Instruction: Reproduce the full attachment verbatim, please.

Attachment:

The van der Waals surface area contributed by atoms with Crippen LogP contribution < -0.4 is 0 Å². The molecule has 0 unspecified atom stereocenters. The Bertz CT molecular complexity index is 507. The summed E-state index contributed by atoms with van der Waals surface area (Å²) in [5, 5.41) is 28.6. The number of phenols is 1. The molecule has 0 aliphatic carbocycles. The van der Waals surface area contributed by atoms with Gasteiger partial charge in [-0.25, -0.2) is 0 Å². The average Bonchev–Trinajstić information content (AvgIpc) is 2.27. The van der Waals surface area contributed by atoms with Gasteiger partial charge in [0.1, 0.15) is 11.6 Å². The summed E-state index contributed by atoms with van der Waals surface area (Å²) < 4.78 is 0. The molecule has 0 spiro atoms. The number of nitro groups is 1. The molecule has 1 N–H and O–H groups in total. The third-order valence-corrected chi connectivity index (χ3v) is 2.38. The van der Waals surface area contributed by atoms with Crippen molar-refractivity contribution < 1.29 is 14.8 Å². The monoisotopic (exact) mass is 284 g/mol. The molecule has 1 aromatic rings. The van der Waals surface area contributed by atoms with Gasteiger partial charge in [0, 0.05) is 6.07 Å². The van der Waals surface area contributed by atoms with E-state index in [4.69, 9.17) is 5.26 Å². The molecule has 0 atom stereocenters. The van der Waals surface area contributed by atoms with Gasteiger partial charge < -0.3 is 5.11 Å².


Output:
The van der Waals surface area contributed by atoms with Crippen LogP contribution < -0.4 is 0 Å². The molecule has 0 unspecified atom stereocenters. The Bertz CT molecular complexity index is 507. The summed E-state index contributed by atoms with van der Waals surface area (Å²) in [5, 5.41) is 28.6. The number of phenols is 1. The molecule has 0 aliphatic carbocycles. The van der Waals surface area contributed by atoms with Gasteiger partial charge in [-0.25, -0.2) is 0 Å². The average Bonchev–Trinajstić information content (AvgIpc) is 2.27. The van der Waals surface area contributed by atoms with Gasteiger partial charge in [0.1, 0.15) is 11.6 Å². The summed E-state index contributed by atoms with van der Waals surface area (Å²) < 4.78 is 0. The molecule has 0 spiro atoms. The number of nitro groups is 1. The molecule has 1 N–H and O–H groups in total. The third-order valence-corrected chi connectivity index (χ3v) is 2.38. The van der Waals surface area contributed by atoms with Crippen molar-refractivity contribution < 1.29 is 14.8 Å². The monoisotopic (exact) mass is 284 g/mol. The molecule has 1 aromatic rings. The van der Waals surface area contributed by atoms with Gasteiger partial charge in [0, 0.05) is 6.07 Å². The van der Waals surface area contributed by atoms with E-state index in [4.69, 9.17) is 5.26 Å². The molecule has 0 atom stereocenters. The van der Waals surface area contributed by atoms with Gasteiger partial charge < -0.3 is 5.11 Å².